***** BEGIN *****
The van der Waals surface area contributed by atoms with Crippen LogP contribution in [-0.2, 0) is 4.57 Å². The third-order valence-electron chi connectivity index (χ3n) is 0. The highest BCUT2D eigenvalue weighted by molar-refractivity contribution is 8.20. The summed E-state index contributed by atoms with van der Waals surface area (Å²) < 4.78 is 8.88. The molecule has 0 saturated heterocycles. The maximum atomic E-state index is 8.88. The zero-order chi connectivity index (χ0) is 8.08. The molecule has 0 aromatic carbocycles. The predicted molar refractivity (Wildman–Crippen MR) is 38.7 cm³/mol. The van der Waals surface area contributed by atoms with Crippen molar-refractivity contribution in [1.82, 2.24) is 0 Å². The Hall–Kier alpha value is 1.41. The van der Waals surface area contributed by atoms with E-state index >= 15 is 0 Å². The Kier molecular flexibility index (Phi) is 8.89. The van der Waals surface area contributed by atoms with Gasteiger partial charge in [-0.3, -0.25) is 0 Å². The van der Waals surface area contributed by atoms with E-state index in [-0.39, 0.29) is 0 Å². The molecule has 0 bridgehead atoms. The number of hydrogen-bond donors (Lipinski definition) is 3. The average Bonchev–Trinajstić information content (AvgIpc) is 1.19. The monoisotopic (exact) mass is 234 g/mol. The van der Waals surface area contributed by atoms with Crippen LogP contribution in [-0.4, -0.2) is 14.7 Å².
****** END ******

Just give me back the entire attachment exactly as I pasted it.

The van der Waals surface area contributed by atoms with Crippen LogP contribution in [-0.2, 0) is 4.57 Å². The third-order valence-electron chi connectivity index (χ3n) is 0. The highest BCUT2D eigenvalue weighted by molar-refractivity contribution is 8.20. The summed E-state index contributed by atoms with van der Waals surface area (Å²) < 4.78 is 8.88. The molecule has 0 saturated heterocycles. The maximum atomic E-state index is 8.88. The zero-order chi connectivity index (χ0) is 8.08. The molecule has 0 aromatic carbocycles. The predicted molar refractivity (Wildman–Crippen MR) is 38.7 cm³/mol. The van der Waals surface area contributed by atoms with Crippen molar-refractivity contribution in [1.82, 2.24) is 0 Å². The Hall–Kier alpha value is 1.41. The van der Waals surface area contributed by atoms with E-state index >= 15 is 0 Å². The Kier molecular flexibility index (Phi) is 8.89. The van der Waals surface area contributed by atoms with Gasteiger partial charge in [-0.3, -0.25) is 0 Å². The van der Waals surface area contributed by atoms with E-state index in [-0.39, 0.29) is 0 Å². The molecule has 0 bridgehead atoms. The number of hydrogen-bond donors (Lipinski definition) is 3. The average Bonchev–Trinajstić information content (AvgIpc) is 1.19. The monoisotopic (exact) mass is 234 g/mol. The van der Waals surface area contributed by atoms with Crippen LogP contribution in [-0.4, -0.2) is 14.7 Å².